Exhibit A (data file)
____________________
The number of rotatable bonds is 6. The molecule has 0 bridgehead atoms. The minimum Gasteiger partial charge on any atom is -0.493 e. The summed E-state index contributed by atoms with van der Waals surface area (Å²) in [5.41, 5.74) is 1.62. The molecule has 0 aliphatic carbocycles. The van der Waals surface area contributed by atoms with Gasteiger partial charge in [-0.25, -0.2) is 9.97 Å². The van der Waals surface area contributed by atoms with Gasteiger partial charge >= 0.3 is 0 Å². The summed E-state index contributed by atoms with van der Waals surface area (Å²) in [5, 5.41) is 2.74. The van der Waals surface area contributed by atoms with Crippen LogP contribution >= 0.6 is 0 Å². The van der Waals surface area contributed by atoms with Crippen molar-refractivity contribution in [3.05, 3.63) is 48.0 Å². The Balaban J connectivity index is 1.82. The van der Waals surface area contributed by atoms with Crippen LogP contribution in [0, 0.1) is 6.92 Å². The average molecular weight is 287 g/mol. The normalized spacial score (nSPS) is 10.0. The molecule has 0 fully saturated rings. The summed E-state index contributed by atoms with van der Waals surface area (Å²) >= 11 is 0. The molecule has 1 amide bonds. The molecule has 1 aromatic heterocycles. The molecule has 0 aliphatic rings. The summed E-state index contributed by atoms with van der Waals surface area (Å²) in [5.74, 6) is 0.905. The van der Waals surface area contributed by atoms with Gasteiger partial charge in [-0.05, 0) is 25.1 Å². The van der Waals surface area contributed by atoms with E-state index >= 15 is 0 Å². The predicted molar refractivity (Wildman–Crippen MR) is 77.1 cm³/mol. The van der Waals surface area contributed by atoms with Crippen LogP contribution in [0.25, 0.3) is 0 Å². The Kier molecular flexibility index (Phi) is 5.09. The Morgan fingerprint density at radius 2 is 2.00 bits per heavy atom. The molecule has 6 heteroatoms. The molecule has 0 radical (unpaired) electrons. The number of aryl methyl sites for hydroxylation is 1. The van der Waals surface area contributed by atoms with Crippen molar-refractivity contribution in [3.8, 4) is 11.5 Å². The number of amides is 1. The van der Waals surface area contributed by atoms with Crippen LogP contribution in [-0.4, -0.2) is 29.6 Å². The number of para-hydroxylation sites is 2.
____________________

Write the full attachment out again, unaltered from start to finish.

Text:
The number of rotatable bonds is 6. The molecule has 0 bridgehead atoms. The minimum Gasteiger partial charge on any atom is -0.493 e. The summed E-state index contributed by atoms with van der Waals surface area (Å²) in [5.41, 5.74) is 1.62. The molecule has 0 aliphatic carbocycles. The van der Waals surface area contributed by atoms with Gasteiger partial charge in [-0.25, -0.2) is 9.97 Å². The van der Waals surface area contributed by atoms with Gasteiger partial charge >= 0.3 is 0 Å². The summed E-state index contributed by atoms with van der Waals surface area (Å²) in [5, 5.41) is 2.74. The van der Waals surface area contributed by atoms with Crippen LogP contribution >= 0.6 is 0 Å². The van der Waals surface area contributed by atoms with Crippen molar-refractivity contribution in [3.05, 3.63) is 48.0 Å². The Balaban J connectivity index is 1.82. The van der Waals surface area contributed by atoms with Crippen LogP contribution in [0, 0.1) is 6.92 Å². The average molecular weight is 287 g/mol. The normalized spacial score (nSPS) is 10.0. The molecule has 0 fully saturated rings. The summed E-state index contributed by atoms with van der Waals surface area (Å²) >= 11 is 0. The molecule has 1 amide bonds. The molecule has 1 aromatic heterocycles. The molecule has 0 aliphatic rings. The summed E-state index contributed by atoms with van der Waals surface area (Å²) in [5.74, 6) is 0.905. The van der Waals surface area contributed by atoms with Gasteiger partial charge in [-0.05, 0) is 25.1 Å². The van der Waals surface area contributed by atoms with E-state index >= 15 is 0 Å². The predicted molar refractivity (Wildman–Crippen MR) is 77.1 cm³/mol. The van der Waals surface area contributed by atoms with Crippen LogP contribution in [0.25, 0.3) is 0 Å². The Kier molecular flexibility index (Phi) is 5.09. The Morgan fingerprint density at radius 2 is 2.00 bits per heavy atom. The molecule has 6 heteroatoms. The molecule has 0 radical (unpaired) electrons. The number of aryl methyl sites for hydroxylation is 1. The van der Waals surface area contributed by atoms with Crippen molar-refractivity contribution in [3.8, 4) is 11.5 Å². The number of amides is 1. The van der Waals surface area contributed by atoms with Crippen LogP contribution in [-0.4, -0.2) is 29.6 Å². The number of para-hydroxylation sites is 2.